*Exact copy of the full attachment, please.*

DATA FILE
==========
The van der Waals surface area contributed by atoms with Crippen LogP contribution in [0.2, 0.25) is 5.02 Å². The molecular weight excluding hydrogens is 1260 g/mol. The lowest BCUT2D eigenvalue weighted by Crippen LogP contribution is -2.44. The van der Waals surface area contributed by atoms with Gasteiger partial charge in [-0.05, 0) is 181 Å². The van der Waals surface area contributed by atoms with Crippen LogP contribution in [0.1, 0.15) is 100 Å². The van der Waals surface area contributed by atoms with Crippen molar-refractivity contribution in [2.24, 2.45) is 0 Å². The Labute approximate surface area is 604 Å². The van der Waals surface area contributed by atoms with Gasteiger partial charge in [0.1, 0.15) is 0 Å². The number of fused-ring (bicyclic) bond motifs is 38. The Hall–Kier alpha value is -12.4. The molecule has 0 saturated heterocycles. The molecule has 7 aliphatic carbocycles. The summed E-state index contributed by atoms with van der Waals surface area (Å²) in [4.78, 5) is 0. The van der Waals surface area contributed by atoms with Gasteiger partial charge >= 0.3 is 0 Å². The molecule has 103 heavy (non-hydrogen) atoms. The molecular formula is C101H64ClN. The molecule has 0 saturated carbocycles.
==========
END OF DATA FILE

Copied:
The van der Waals surface area contributed by atoms with Crippen LogP contribution in [0.2, 0.25) is 5.02 Å². The molecular weight excluding hydrogens is 1260 g/mol. The lowest BCUT2D eigenvalue weighted by Crippen LogP contribution is -2.44. The van der Waals surface area contributed by atoms with Gasteiger partial charge in [-0.05, 0) is 181 Å². The van der Waals surface area contributed by atoms with Crippen LogP contribution in [0.1, 0.15) is 100 Å². The van der Waals surface area contributed by atoms with Crippen molar-refractivity contribution in [2.24, 2.45) is 0 Å². The Labute approximate surface area is 604 Å². The van der Waals surface area contributed by atoms with Gasteiger partial charge in [0.1, 0.15) is 0 Å². The number of fused-ring (bicyclic) bond motifs is 38. The Hall–Kier alpha value is -12.4. The molecule has 0 saturated heterocycles. The molecule has 7 aliphatic carbocycles. The summed E-state index contributed by atoms with van der Waals surface area (Å²) in [4.78, 5) is 0. The van der Waals surface area contributed by atoms with Gasteiger partial charge >= 0.3 is 0 Å². The molecule has 103 heavy (non-hydrogen) atoms. The molecular formula is C101H64ClN. The molecule has 0 saturated carbocycles.